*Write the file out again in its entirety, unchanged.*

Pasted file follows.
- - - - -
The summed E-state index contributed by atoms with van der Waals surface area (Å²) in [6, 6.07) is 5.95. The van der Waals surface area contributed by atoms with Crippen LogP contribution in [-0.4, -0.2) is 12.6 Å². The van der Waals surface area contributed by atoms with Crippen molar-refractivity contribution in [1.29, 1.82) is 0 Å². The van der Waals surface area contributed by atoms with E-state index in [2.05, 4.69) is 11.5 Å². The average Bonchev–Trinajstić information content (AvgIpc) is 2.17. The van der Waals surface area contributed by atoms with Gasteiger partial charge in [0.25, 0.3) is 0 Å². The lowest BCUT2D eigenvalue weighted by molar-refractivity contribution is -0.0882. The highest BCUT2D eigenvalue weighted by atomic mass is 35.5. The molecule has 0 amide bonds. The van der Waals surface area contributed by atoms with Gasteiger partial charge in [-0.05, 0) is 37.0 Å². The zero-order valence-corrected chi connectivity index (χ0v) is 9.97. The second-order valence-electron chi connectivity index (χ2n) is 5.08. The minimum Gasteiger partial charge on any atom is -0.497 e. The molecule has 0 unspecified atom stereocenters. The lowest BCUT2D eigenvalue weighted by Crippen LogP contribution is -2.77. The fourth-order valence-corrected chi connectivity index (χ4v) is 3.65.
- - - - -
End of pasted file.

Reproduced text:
The summed E-state index contributed by atoms with van der Waals surface area (Å²) in [6, 6.07) is 5.95. The van der Waals surface area contributed by atoms with Crippen LogP contribution in [-0.4, -0.2) is 12.6 Å². The van der Waals surface area contributed by atoms with Crippen molar-refractivity contribution in [1.29, 1.82) is 0 Å². The van der Waals surface area contributed by atoms with E-state index in [2.05, 4.69) is 11.5 Å². The average Bonchev–Trinajstić information content (AvgIpc) is 2.17. The van der Waals surface area contributed by atoms with Gasteiger partial charge in [0.25, 0.3) is 0 Å². The lowest BCUT2D eigenvalue weighted by molar-refractivity contribution is -0.0882. The highest BCUT2D eigenvalue weighted by atomic mass is 35.5. The molecule has 0 amide bonds. The van der Waals surface area contributed by atoms with Gasteiger partial charge in [-0.05, 0) is 37.0 Å². The zero-order valence-corrected chi connectivity index (χ0v) is 9.97. The second-order valence-electron chi connectivity index (χ2n) is 5.08. The minimum Gasteiger partial charge on any atom is -0.497 e. The molecule has 0 unspecified atom stereocenters. The lowest BCUT2D eigenvalue weighted by Crippen LogP contribution is -2.77. The fourth-order valence-corrected chi connectivity index (χ4v) is 3.65.